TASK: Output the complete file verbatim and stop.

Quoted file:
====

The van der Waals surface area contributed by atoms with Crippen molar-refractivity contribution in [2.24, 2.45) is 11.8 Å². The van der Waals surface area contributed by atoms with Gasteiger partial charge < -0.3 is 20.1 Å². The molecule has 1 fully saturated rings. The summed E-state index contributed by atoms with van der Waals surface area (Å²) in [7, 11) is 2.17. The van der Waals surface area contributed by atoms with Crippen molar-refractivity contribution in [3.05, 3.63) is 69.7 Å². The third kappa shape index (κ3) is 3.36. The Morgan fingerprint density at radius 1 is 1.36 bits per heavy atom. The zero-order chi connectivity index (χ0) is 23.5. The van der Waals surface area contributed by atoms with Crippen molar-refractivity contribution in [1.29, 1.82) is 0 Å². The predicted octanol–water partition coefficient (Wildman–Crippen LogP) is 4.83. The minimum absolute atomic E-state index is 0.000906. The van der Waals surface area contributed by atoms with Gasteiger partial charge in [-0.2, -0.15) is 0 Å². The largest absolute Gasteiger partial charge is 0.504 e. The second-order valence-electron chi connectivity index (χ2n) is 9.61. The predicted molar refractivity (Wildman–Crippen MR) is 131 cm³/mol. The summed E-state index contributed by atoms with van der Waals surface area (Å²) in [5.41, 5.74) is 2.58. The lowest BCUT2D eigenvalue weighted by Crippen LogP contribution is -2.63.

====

The van der Waals surface area contributed by atoms with Crippen molar-refractivity contribution in [2.24, 2.45) is 11.8 Å². The van der Waals surface area contributed by atoms with Gasteiger partial charge < -0.3 is 20.1 Å². The molecule has 1 fully saturated rings. The summed E-state index contributed by atoms with van der Waals surface area (Å²) in [7, 11) is 2.17. The van der Waals surface area contributed by atoms with Crippen molar-refractivity contribution in [3.05, 3.63) is 69.7 Å². The third kappa shape index (κ3) is 3.36. The Morgan fingerprint density at radius 1 is 1.36 bits per heavy atom. The zero-order chi connectivity index (χ0) is 23.5. The van der Waals surface area contributed by atoms with Crippen molar-refractivity contribution in [1.29, 1.82) is 0 Å². The predicted octanol–water partition coefficient (Wildman–Crippen LogP) is 4.83. The minimum absolute atomic E-state index is 0.000906. The van der Waals surface area contributed by atoms with Gasteiger partial charge in [-0.2, -0.15) is 0 Å². The largest absolute Gasteiger partial charge is 0.504 e. The second-order valence-electron chi connectivity index (χ2n) is 9.61. The predicted molar refractivity (Wildman–Crippen MR) is 131 cm³/mol. The summed E-state index contributed by atoms with van der Waals surface area (Å²) in [5.41, 5.74) is 2.58. The lowest BCUT2D eigenvalue weighted by Crippen LogP contribution is -2.63.